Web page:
The artistic photography of preparations is difficult. The first, in some way most ostensible, difficulty results from the temptation to drag the strategic similarity of photograph and preparation to the surface, so to say to exaggerate reflexively. “Look, I am a preparation, showing you a preparation!” This logic soon produces boredom; it prevents subtle alliances with the object. How such alliances can be made is demonstrated by Anita Gratzer’s work: it refuses any clinical objectivism, the technically sharpened look, that tempts ever too quickly to mix up the shining surface of the containers and display cases with their purpose and contents. It is true that the photographs do not refuse this objective access by means of doubtful blurring techniques and retouches: also the frightening is not erased. Anita Gratzer succeeds in shining a light into the preparations in such a way that they become visible from within. Therefore her photographs are clear and exact without ever reminding of the precision of pathological charts; and they establish impressively intimate contact with their objects without ever giving reason for voyeurismical necrophilia or mawkish sentimentalism. The photographic look, of which the Human Time Anatomy originates, is a Medusian one, which does not freeze the living faces, but animates the frozen creatures: by motherly support of the matter, of the decaying lines of a hand, of the still wonderful structures of a brain, of a umbilical cord or a placenta, of the although decaying but shining eyes, which have never ever seen anything.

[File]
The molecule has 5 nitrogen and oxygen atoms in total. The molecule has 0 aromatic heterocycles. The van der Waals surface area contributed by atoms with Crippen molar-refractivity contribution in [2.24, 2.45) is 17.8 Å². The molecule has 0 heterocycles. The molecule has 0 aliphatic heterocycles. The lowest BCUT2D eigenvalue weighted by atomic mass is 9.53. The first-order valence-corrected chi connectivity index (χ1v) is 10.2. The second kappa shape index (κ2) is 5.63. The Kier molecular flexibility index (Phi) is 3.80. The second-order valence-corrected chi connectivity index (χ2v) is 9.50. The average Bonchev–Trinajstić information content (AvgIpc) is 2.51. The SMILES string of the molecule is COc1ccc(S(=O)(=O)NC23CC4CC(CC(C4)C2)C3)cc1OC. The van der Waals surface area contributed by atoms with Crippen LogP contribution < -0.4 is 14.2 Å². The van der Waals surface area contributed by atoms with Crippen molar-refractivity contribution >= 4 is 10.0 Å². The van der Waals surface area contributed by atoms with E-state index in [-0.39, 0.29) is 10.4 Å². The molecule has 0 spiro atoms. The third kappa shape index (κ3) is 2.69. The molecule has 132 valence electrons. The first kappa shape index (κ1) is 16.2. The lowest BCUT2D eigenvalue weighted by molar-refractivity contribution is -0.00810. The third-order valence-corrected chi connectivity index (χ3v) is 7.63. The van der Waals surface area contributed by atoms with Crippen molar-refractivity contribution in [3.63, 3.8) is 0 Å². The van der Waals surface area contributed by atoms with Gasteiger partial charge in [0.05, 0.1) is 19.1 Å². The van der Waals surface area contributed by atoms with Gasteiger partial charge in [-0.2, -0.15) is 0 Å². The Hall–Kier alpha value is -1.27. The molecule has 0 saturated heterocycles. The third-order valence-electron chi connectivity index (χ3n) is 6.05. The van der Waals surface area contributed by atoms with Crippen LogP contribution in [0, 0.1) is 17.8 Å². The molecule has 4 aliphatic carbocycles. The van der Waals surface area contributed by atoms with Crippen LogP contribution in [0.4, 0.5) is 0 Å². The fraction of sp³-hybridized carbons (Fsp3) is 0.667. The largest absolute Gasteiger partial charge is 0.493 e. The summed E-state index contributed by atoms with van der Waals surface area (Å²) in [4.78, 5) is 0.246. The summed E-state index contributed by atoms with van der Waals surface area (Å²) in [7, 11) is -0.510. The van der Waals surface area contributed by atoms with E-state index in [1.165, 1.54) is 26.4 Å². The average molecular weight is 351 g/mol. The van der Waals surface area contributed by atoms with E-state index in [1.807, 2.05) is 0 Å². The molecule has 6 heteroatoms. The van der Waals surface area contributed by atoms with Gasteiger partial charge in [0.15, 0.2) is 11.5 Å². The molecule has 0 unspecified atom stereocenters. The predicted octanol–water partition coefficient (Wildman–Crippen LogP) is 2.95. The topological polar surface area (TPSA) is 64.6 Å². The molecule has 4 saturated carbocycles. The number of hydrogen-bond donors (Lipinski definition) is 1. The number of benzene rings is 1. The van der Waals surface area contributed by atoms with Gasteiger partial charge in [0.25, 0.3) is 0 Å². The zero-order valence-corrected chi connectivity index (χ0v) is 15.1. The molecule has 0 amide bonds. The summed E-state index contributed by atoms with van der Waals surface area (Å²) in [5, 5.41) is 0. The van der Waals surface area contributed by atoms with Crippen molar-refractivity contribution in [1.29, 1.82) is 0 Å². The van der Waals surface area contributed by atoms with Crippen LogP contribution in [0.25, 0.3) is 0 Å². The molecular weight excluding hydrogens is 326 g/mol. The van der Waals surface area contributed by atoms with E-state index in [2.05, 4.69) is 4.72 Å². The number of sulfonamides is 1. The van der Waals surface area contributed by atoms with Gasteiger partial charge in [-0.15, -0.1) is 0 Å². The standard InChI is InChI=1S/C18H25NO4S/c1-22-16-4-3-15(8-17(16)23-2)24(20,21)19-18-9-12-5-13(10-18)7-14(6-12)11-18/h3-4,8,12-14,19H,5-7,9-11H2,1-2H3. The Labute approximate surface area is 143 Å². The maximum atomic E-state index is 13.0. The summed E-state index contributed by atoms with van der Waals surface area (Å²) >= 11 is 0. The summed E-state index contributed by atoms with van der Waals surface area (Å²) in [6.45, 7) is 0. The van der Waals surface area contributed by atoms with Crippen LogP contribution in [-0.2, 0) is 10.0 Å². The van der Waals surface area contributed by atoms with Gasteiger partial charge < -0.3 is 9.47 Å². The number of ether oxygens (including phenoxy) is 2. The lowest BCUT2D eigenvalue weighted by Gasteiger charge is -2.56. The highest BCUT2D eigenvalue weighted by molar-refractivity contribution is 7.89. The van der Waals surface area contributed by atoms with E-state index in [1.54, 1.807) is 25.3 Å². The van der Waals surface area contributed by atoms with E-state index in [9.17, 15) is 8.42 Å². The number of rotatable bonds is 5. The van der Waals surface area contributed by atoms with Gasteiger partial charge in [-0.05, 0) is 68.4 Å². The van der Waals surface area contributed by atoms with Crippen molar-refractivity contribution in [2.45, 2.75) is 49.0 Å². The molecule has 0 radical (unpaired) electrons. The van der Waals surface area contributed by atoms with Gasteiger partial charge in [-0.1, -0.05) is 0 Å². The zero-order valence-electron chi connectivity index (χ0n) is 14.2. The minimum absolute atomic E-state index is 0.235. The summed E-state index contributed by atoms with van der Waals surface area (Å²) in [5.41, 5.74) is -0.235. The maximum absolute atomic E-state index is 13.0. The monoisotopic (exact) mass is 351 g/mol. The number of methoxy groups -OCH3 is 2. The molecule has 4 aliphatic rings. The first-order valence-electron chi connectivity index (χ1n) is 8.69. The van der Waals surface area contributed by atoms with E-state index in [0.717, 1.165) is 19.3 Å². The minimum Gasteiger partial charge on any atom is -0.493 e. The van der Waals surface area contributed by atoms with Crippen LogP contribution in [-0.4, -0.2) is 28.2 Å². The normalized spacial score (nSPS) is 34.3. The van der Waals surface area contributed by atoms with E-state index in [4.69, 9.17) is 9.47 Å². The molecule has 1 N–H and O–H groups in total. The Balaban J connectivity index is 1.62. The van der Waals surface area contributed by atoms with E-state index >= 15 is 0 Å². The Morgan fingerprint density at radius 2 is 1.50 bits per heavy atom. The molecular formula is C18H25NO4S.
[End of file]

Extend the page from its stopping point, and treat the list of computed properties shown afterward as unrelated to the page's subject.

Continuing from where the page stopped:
A further difficulty, which Anita Gratzer mastered virtuously, is to be seen in the recent history of artistic photography. Since the 1960s, when the successful fashion photographer Diane Arbus started not only to get interested in Tod Browning’s movie “Freaks” of 1932, but also to portrait dwarfs, giants, mutilated or mentally handicapped people by herself, dead or deformed people, peculiar personalities and tableaux, preparations of animals, embryos or plants have advanced to popular subjects of photography: I refer to the works of Joel Peter-Witkin (e.g. “The Kiss” of 1982), to Arnulf Rainer’s “Totengesichter” (1979), to Andres Serrano’s “Morgue-cycles” (1992), presented at the Biennale 1995, or to Jeffrey Silverthorne (1997 – 74), to Hans Danuser’s “In Vivo” (1984 – 89), or to “Animal” by Bettina Rheims (1994). It is remarkable, how brilliant the Human Time Anatomy is able to stand beside these examples, without denying them, but without imitating them, or even without quoting them. This Brilliance comes from an original power, which can not be solely derived from perfect camera techniques; it corresponds with an attitude of individual frankness, the implicit concession, that no monstrous exceptional cases are exhibited, which, so to speak, can not be adopted, – defined in an exaggerated way: no monsters, but always “the own children”, elements of the inner self of the artist.